Inspectors from the International Atomic Energy Agency (IAEA) visited the second of the two locations in Iran, as agreed in a last month deal between the two sides for verification purposes.
“As part of an agreement with Iran to resolve safeguards implementation issues specified by the IAEA, the Agency this week conducted a complementary access at the second location in the country and took environmental samples,” the IAEA said in a statement on Wednesday.
Those samples and others taken at the first site will be sent to labs and analyzed for traces of nuclear material.
At the end of a two-day trip by IAEA Director General Rafael Grossi to Tehran on August 26, Iran and the UN agency issued a joint statement on their agreements and the results of high-level talks between the two sides.
“After intensive bilateral consultations, Iran and the IAEA reached an agreement on the resolution of the safeguards implementation issues specified by the IAEA, in good faith. In this regard, Iran is voluntarily providing the IAEA with access to the two locations specified by the IAEA and facilitating the IAEA verification activities to resolve these issues,” read part of the statement.
After the first site was visited by inspectors, Grossi told reporters at a presser on the sidelines of the IAEA’s 35-member Board of Governors on September 14 that analyzing samples collected there would take “no less than a couple of months, two or three months maybe.”
Iran hopes IAEA’s visits will end US pressure on nuclear agency
Meanwhile, the spokesperson for the Atomic Agency Organization of Iran, Behrouz Kamalvandi, confirmed that the second site inspection had taken place and expressed hope that such visits would prevent the US from politicizing the issue and putting more pressure on the IAEA.
“We had certain differences of opinion with the Agency over some issues, and these disagreements were about to end up in a deadlock due to political pressures. There was a possibility that a country like the US could exploit the persistence of such a situation. Therefore, we voluntarily told the Agency after evaluating the conditions … that we will grant them access to these two locations once and for all,” so that the IAEA would close the case of
“We hope that such visits would strip countries like the US of the excuse they sought for politicizing Iran’s case and bringing it to the Security Council,” he added, according to Press TV.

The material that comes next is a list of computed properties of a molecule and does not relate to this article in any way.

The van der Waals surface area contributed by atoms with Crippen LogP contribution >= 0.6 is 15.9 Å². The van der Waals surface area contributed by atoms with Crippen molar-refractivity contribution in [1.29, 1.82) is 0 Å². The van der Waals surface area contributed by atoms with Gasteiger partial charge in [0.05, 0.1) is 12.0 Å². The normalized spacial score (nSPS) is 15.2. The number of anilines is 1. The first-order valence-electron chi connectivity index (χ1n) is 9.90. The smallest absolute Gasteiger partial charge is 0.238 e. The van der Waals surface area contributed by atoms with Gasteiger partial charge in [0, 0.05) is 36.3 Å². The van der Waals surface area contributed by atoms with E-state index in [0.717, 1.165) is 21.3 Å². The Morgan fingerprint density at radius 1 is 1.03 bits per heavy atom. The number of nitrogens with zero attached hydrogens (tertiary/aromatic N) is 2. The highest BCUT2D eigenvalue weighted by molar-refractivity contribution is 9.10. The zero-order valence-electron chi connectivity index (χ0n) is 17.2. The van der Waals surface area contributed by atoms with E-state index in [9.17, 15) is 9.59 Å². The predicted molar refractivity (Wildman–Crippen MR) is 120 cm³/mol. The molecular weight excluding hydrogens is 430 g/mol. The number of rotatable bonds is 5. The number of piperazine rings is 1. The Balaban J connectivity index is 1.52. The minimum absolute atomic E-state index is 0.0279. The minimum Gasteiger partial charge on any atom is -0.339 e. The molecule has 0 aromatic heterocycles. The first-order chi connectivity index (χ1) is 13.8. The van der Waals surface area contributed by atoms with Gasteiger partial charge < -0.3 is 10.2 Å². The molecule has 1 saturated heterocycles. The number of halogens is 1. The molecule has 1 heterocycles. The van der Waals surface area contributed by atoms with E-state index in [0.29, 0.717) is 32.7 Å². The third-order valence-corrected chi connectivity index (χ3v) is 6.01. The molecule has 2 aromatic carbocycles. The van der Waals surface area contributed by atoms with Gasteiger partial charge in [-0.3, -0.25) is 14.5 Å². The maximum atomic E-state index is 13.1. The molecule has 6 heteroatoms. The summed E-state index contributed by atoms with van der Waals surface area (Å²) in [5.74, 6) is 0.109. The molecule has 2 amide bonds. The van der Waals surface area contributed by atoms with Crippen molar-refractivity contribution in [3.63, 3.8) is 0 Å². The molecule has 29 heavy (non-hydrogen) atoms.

He also expressed optimism that the visits will stop the US “putting further pressure on the Agency and taking advantage of it.”
The visit by the IAEA head to Tehran took place over two months after the Board of Governors on June 19 passed a resolution pushing for inspections of two sites that the UK, France and Germany claimed may have been used for undeclared nuclear activities in the early 2000s, the allegations that were categorically rejected by Tehran.
In a meeting with Grossi during his trip to Iran, President Hassan Rouhani underlined the need for further cooperation between Tehran and the UN nuclear agency, hailing the recent agreements reached between the two sides.
Stressing that Tehran considers the IAEA to be of high significance, Rouhani said “Iran, as in the past, is ready to work closely with the IAEA within the framework of safeguards.”
Rouhani stressed that the IAEA needed to maintain “independence, impartiality and professionalism,” and warned against attempts to undermine the Iran-IAEA cooperation.
“The IAEA must take heed of the important point that Iran has sworn enemies who are always trying to cause problems for us; they are the ones who have nuclear weapons and do not cooperate with the IAEA,” he said.
Meanwhile, in an interview with the German Der Spiegel magazine, the IAEA director general commented on the vast number of inspections by the agency in Iran.
“We carried out more than 400 inspections in Iran last year,” he said, adding, “Our teams are always there (in Iran), 365 days a year.”
He also acknowledged pressure from world powers, saying, “I feel it every minute of every day. The wind is blowing from all sides. How should I behave when a great power flexes its muscles or makes vague threats?”
“I have thought about this very carefully. I’m not fighting it and I’m not frustrated. The countries are representing their national interests,” he added.
Iran has frequently asked the IAEA to act independently and not be swayed by foreign pressure in its job.